“In summary, Carr’s term will be seen as an outstanding example of modern politics, of the supremacy of perception over performance and spin over substance. Equally it will be seen as a missed opportunity to put NSW far ahead of the rest of the states in terms of the quality of public sector outcomes…”

  20. July 28th, 2005 at 17:54 | #20

    As they said on triple J yesterday: “at least he didn’t cut his hair and hold a press conference in a suburban park…”

    But let’s not bag Latham, for his best move was a truly a glorious service to his country: stopping CaCarr going Federal!

    Check the Australian’s wishful thinking:
    Long ago, Mr Carr aspired to the federal seat of Kingsford Smith, in which he still lives, now held by Peter Garrett. Mr Garrett could certainly demonstrate his recently announced allegiance to Labor by yielding his seat to Mr Carr. http:// http://www.theaustralian.news.co…55E7583,00.html FAT CHANCE!

  21. James Farrell
    July 28th, 2005 at 21:22 | #21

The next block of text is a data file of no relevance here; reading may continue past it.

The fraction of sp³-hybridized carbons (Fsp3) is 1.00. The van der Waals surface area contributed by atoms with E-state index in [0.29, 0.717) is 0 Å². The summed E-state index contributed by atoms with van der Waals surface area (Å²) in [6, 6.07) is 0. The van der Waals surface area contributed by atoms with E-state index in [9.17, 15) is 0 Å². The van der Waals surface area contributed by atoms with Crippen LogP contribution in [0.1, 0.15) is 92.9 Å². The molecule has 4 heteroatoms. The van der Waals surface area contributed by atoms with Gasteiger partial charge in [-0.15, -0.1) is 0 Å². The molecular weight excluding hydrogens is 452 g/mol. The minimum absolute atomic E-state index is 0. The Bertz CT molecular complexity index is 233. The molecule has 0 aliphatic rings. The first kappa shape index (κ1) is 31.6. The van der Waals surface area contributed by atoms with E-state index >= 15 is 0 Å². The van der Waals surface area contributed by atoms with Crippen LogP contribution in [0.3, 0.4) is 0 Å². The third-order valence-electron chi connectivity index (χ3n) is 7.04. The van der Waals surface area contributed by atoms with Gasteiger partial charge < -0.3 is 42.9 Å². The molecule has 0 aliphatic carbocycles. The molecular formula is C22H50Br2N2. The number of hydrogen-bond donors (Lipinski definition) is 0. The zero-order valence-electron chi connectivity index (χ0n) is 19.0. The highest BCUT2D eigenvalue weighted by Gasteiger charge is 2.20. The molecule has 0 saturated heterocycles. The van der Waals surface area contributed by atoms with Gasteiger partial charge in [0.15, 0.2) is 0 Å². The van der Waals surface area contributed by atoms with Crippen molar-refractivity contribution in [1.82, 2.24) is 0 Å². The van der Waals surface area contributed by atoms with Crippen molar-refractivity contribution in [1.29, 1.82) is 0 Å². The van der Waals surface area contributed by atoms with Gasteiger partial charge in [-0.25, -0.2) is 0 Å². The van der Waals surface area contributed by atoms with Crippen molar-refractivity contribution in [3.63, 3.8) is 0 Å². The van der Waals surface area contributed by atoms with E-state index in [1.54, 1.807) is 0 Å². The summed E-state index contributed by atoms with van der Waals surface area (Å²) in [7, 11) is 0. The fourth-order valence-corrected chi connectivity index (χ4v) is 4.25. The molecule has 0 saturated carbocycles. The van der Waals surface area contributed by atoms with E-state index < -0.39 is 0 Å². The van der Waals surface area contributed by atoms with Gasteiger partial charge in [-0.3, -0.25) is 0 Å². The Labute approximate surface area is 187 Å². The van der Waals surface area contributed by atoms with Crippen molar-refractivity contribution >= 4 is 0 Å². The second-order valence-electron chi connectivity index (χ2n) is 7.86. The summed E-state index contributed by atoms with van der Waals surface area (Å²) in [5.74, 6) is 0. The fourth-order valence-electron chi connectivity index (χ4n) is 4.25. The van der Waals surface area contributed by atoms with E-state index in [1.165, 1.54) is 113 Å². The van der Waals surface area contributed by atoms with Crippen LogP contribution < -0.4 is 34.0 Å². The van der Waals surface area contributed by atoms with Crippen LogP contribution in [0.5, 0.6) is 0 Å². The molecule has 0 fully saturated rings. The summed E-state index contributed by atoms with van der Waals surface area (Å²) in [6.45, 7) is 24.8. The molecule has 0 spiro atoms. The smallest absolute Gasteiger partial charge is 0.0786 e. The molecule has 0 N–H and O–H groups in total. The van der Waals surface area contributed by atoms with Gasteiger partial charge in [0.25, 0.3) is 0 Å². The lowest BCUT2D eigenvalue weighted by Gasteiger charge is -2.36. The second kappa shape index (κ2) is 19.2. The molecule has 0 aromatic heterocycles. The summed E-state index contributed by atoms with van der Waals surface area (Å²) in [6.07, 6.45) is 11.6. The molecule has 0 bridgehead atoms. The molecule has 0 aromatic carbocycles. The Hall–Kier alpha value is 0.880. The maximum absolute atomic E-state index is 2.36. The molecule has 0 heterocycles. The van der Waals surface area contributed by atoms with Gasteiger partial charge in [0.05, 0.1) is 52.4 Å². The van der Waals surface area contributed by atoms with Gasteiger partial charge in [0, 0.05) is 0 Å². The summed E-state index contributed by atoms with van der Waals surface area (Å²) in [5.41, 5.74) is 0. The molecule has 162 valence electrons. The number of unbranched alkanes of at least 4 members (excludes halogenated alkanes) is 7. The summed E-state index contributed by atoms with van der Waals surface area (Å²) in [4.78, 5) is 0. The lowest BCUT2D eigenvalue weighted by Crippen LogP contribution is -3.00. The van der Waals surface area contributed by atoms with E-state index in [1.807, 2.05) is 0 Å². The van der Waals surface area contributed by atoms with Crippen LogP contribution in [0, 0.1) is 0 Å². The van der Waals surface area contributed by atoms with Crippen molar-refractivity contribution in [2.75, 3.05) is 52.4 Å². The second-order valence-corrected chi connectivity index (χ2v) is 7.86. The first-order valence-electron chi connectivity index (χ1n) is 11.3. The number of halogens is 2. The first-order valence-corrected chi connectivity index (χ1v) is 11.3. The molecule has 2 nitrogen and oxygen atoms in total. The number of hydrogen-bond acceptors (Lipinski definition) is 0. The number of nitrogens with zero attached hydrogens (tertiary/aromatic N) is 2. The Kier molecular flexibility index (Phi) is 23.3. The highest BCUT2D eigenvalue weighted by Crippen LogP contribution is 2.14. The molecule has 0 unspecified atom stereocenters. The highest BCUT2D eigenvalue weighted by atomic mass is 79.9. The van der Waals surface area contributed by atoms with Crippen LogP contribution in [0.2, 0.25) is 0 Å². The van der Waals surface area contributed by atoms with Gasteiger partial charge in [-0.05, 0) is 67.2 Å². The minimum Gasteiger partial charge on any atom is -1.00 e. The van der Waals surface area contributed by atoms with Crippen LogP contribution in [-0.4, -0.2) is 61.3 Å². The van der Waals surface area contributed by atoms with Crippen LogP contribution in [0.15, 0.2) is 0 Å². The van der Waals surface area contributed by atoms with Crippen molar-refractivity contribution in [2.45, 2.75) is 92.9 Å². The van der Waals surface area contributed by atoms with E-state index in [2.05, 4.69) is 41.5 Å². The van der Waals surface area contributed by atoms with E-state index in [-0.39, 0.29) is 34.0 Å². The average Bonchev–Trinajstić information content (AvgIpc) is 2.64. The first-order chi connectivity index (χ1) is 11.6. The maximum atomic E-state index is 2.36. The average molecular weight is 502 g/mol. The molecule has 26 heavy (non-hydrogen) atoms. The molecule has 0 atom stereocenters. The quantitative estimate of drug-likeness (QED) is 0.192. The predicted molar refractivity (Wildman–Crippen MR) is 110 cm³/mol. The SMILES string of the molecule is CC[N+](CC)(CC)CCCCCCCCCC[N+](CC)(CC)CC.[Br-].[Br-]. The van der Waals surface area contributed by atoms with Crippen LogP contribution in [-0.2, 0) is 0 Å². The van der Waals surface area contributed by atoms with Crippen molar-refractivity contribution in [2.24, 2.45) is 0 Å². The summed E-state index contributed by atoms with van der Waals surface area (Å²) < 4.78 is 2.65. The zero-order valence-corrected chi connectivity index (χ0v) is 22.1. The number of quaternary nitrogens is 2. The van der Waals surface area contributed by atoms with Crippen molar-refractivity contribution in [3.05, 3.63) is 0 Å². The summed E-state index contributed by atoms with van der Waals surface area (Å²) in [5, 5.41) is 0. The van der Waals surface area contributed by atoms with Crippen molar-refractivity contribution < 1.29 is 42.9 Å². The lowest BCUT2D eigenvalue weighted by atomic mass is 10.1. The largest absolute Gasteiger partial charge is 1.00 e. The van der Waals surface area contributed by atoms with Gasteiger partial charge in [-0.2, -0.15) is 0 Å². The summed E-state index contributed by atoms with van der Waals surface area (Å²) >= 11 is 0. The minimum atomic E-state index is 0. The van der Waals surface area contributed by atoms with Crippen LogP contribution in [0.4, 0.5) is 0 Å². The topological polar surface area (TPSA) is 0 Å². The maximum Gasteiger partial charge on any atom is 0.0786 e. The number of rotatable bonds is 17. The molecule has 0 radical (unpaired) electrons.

I don’t have an opinion about the leadership, but what’s all this crap about Morris Iemma being ‘more popular’? If you had rounded up 100 people on the streets of Sydney two days ago, how many would have even known who he was? Not more than five, I’ll bet. His only saving grace is that he hasn’t been transport minister and therefore not many people actually hate him, yet. No one who lives outside Sydney can realise the rage inspired by the state of the trains here. If the Liberals had a credible plan to fix it, they’d get their nine percent swing.

  22. Dave Ricardo
    July 28th, 2005 at 22:03 | #22

    Iemma learnt his politics sitting at the feet of Graeme Richardson.

    That says it all, AFAIC.

  23. July 28th, 2005 at 22:45 | #23

    Pat: You make it sound as if Sartor being eligible to be a Liberal pary man is a mark against him. Considering Labour in Australia since 1970 is yet to prove it can run a chook raffle, I’d say you have just given Sartor the best reference he could possibly get.